Being Proactive About Your Health Can Mean Being Your Own Health Hero
By Joy Stephenson-Laws, JD, Founder
I would consider many doctors, nurses and medical researchers to be heroes. So many lives are improved and, of course, saved because of their hard work and dedication. With that said, it is possible to find yourself in a personal health crisis where you may have to be your own hero by being your own advocate and seeking multiple medical opinions.
For example, take a look at the story of two-time colon cancer survivor and mother of two Sherri Rollins. In 2017 (Rollins said she is now approaching the age of 50, according to a report from NBC’s Today), she started experiencing a lot of back pain. A scan that Rollins underwent during an emergency room visit revealed that she had a lesion on her liver. She was told by a gastroenterologist not to worry and that they would take a look at the lesion again in six months.Always trust your gut.
“But I was thinking that may be wrong, and I always go by what my gut is telling me,” Rollins shared, in the report from Today.
So Rollins decided to see another doctor who recommended an MRI. The MRI revealed that she had stage 4 colon cancer that metastasized to her liver. She was diagnosed in early 2018 even though she started experiencing symptoms in 2017. In addition to this, her father died from colon cancer when he was in his early 50s.
Even though stage 4 is the most severe stage, Rollins did not let that defeat her.
“I never felt doomed,” she said.
Over a year, she went through surgery and chemotherapy. After that, she thought she had been in remission for four years, however, she began experiencing weight loss, painful gas and other issues. Rollins then underwent several scans and was told there were no signs of cancer. She said she just knew something was wrong.
“I can assure you, you do not have cancer, you are hypersensitive,” her oncologist said.
I really do not like it when doctors speak to patients like this, especially when the patient ends up being correct. Rollins insisted that her cancer had returned, and, unfortunately, she was correct.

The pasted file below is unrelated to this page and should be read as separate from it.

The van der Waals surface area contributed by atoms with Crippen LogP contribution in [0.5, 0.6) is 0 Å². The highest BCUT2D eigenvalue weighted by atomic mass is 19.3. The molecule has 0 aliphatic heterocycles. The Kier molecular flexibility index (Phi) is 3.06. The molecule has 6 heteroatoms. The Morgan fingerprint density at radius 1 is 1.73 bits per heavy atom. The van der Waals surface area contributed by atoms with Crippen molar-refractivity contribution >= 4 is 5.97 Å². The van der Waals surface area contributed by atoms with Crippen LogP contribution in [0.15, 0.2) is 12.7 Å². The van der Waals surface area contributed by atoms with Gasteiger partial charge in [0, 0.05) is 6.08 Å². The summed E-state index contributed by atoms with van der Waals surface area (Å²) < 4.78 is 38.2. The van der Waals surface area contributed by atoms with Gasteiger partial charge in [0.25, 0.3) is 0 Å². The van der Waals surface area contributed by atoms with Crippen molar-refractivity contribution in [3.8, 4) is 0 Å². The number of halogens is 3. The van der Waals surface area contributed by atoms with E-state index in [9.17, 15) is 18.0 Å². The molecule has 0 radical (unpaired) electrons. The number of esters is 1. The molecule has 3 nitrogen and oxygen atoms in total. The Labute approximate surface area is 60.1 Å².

Rollins said she was told, “Upon further looking, you’re right. There is a lesion in your rectum. It was farther down than the original cancer. That’s why we didn’t see it because we weren’t looking for it there.”
Rollins previously had cancer that had metastasized (which means that it spread). Despite this heartbreaking news, Rollins maintained her positive attitude and saw several doctors. Some doctors told her that she would have to use a colostomy bag for the rest of her life or that her colon would need to be removed.
She then found a doctor she really liked and trusted who helped her not have to use a colostomy bag indefinitely and not remove her colon. With a very specific approach, they attacked her cancer and Rollins has survived and is gaining her life back with a positive attitude and hard work.
“It’s only been a year, I’ll get there. I’m getting out more and doing more,” she shared.
A positive attitude, trusting her gut and being her own advocate is what really saved her. She is the real hero in this story, and she definitely saved her life. I am not sharing stories such as these to make people think they cannot trust doctors. What I do want people to understand is that sometimes it takes speaking up and seeking out different opinions. Ideally, we get the correct diagnosis right away and our voices are heard, however, that is not always the case.
I think it is important to take note of other stories somewhat similar to this one:
- Untreated Anemia Can Be Deadly
- Young Woman Refused Colonoscopy For Several Months. Discovers She Has Colon Cancer and Lynch Syndrome
- Be Proactive About Medical Gaslighting
Also be proactive about preventing colon (colorectal) cancer.
Colorectal cancer is the third most common cancer in the world, and many young people are being diagnosed with it. Within the past month, I have known two people in their forties who have either died or are struggling with advanced colon cancer. Actor Chadwick Boseman died of colon cancer at just 43-years-old. Home screenings and colonoscopies can be lifesavers.
Be sure to check out:
- It’s Not the Sexiest Topic, But Let’s Discuss Colonoscopies
- When Should You Have Your Second Colonoscopy? Well It Depends
And for additional information on how to help prevent certain colon cancers through lifestyle choices such as diet, check out these pH Labs blogs.
Enjoy your healthy life!
Disclaimer: This article is not intended to provide medical advice. Please consult with your doctor or another competent healthcare practitioner to get specific medical advice for your situation.
The pH professional health care team includes recognized experts from a variety of health care and related disciplines, including physicians, attorneys, nutritionists, nurses, and certified fitness instructors. This team also includes the members of the pH Medical Advisory Board, which constantly monitors all pH programs, products, and services. To learn more about the pH Medical Advisory Board, click here.